Another year, another fantastic show of talent by some of BC’s finest new media artists over at Bass Coast Project. After a week of the usual 9-5 desk work I couldn’t wait to get back to Nicola Valley, where the sun was shining despite the insane rainstorm we drove through to get there. (Anyone wishing to get caught up can read last year’s review here.)
I had to leave early on Sunday for a funeral, so unfortunately I can’t offer any insight into the final acts, but read on for a tour of the festival and the first two days’ highlights.
This year’s celebration was sold out months in advance (including early entry!), but with a capped attendance of 3000 people, things never felt too crowded. One of my favourite things about Bass Coast is the size. Getting in and out is a breeze, and so is carving out some room next to your friends if they happen to arrive early. Nobody pays extra to camp with their car which is also a huge plus.
The theme this summer was black and gold, which turned all the festivalgoers into literal eye candy. As if people who attend Babe Coast weren’t sexy enough… that shit had me questioning my sexuality!
La Cantina, Bass Coast’s least stage-y stage, was actually bumping some pretty sweet acts on Friday night with Dubconscious keeping things light in the evening and Goopsteppa‘s deep, bass-heavy set of spacey minimalism closer to dawn.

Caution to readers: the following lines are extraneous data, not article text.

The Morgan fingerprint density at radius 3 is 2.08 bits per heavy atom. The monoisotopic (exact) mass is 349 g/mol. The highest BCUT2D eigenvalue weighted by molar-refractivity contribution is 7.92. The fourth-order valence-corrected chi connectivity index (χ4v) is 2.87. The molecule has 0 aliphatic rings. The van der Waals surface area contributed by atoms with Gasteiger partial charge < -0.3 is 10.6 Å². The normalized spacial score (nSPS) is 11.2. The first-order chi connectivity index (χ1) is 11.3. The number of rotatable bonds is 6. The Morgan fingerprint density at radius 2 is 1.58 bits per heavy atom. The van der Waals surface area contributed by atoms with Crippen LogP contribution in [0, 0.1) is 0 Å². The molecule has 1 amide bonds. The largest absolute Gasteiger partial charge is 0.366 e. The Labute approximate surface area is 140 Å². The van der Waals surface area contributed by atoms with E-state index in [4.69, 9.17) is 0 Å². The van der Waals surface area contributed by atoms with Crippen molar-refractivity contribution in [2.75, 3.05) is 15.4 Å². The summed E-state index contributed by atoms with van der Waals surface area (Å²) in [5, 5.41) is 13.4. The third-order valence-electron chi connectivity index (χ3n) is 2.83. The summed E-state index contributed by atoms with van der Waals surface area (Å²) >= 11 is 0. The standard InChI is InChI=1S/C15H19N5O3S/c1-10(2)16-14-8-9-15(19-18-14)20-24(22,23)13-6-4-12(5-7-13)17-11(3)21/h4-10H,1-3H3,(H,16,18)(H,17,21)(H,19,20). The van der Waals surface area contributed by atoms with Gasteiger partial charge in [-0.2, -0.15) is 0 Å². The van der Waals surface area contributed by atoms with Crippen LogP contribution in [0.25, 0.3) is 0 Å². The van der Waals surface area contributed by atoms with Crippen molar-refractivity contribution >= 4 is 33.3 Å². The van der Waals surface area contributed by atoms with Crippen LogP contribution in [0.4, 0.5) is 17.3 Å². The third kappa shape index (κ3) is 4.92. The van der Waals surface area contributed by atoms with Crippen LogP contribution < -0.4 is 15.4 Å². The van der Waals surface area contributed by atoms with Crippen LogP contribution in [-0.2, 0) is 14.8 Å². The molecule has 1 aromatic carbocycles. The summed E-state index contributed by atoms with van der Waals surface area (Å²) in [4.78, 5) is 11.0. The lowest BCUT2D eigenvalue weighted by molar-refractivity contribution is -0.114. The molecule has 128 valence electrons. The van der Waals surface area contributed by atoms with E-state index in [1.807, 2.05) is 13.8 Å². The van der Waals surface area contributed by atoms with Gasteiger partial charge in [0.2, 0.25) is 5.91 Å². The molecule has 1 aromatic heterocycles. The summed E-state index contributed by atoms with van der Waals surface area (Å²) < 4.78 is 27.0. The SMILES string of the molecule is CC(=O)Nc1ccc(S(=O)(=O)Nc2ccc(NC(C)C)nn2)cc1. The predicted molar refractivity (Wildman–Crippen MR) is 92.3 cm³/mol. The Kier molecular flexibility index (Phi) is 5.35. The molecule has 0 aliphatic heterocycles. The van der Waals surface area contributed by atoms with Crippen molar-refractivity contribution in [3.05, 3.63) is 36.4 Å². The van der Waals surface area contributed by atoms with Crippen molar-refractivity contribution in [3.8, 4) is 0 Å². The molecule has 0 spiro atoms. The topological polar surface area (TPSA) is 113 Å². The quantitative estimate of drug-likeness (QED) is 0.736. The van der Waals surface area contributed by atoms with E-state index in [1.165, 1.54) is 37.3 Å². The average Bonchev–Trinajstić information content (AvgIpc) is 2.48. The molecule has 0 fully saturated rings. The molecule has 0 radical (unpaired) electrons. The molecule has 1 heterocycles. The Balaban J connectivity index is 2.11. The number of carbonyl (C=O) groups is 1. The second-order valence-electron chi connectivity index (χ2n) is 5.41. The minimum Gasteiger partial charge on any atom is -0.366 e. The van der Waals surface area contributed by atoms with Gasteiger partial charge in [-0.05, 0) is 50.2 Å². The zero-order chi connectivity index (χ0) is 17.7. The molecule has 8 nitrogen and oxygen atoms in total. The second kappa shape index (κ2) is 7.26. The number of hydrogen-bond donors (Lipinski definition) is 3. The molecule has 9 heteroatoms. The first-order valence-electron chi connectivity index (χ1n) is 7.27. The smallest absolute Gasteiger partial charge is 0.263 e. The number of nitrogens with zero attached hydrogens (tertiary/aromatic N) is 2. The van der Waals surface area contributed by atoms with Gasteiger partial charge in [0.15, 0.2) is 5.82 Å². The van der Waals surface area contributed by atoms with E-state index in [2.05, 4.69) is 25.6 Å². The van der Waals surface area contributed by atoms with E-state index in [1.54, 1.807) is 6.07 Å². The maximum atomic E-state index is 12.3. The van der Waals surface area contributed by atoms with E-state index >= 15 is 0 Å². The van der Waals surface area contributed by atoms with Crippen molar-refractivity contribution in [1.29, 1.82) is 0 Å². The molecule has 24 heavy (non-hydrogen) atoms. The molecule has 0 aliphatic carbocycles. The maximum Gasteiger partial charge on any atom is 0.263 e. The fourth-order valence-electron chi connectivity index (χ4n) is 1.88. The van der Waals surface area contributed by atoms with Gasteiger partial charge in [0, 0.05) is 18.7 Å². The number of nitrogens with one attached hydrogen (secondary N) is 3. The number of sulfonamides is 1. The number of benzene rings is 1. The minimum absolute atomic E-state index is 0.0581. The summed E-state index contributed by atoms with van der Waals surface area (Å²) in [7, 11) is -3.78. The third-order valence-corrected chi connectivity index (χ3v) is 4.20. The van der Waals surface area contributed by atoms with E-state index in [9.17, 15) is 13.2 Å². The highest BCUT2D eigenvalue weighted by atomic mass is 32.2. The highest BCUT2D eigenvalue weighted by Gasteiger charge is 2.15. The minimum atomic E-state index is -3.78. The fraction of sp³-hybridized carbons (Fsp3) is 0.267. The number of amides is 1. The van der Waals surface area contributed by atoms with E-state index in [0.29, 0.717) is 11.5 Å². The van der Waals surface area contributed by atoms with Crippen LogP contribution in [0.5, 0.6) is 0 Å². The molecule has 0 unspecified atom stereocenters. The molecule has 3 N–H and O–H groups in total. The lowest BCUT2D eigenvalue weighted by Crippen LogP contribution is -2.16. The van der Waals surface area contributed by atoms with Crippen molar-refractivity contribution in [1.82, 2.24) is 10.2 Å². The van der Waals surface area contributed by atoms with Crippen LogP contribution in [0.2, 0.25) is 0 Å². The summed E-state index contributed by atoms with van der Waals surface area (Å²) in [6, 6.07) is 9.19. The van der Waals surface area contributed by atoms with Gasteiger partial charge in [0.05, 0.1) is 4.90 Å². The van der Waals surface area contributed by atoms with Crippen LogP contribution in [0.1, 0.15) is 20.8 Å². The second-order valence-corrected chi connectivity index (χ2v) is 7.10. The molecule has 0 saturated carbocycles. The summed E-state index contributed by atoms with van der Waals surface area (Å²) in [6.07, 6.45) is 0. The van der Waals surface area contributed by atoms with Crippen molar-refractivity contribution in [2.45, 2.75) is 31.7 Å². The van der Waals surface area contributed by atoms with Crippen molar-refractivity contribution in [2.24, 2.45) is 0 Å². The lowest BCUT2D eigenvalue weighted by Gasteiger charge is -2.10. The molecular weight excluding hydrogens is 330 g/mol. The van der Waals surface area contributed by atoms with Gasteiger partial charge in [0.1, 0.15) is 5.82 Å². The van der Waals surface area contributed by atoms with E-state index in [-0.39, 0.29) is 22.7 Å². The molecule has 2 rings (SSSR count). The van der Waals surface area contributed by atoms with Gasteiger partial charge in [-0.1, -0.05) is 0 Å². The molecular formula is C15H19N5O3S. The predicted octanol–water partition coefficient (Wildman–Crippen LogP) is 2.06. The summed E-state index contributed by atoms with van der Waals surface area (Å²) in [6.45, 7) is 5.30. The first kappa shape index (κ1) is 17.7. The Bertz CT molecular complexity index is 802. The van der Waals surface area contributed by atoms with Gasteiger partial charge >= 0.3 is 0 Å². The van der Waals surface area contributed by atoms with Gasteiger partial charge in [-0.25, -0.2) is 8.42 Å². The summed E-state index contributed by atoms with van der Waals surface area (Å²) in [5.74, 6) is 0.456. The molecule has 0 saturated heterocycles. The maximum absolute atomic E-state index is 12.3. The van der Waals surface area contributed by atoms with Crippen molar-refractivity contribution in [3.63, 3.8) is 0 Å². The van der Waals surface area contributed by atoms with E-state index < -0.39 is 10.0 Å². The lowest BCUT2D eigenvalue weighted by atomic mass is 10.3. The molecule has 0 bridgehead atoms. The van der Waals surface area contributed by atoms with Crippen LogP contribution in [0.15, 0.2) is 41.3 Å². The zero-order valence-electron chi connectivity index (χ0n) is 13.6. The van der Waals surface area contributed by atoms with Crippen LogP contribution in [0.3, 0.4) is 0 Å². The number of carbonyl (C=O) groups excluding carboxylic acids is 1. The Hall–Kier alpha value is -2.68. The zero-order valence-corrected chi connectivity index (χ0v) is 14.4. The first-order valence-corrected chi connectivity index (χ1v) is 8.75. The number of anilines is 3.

As much as I love the music at Bass Coast, I think I like the art even more, if only because it’s so rare — a sandbox of pure novelty, perfect for exploring between sets. The forest at the center of the three main stages serves as an interactive playground of multimedia installations. As expected, this year’s crop did not fail to amaze. There was a giant rotating, colour-changing kaleidoscope that you could stick your face into so it encompassed your entire field of vision, and a gumball machine that spat out little capsules containing missions! There was also a cozy black-lit platform painted with intricate patterns, ideal for midnight chillin’, upon which I encountered a HUGE beetle that shimmered like a gasoline puddle! (At least… I think that happened?)
Artist duo Monkey C Interactive deserves a special shout-out for creating two of the most engaging pieces at this year’s incarnation. The Registroid is an antique cash-register-turned-DJ controller that always had a crowd of people surrounding it. Anyone who played with the Registroid for long enough was rewarded when the drawer popped open to reveal a hidden trading post full of treasures to choose from.
Monkey C also turned the railings of the bridge leading to the campground into a DJ controller, with touch-sensitive points triggering beats courtesy of longtime Bass Coast performer Longwalkshortdock. It was always a pleasure passing over the bridge to see people running their fingers along the railings and discovering that even the bridge was interactive.
Aside from La Cantina, Bass Coast has three stages: Slay Bay, Pirate Radio, and the Main Stage. I caught SkiiTour at Pirate Radio on Saturday Night, who are known for filling the air at their shows with fake snow (bubbles and foam!).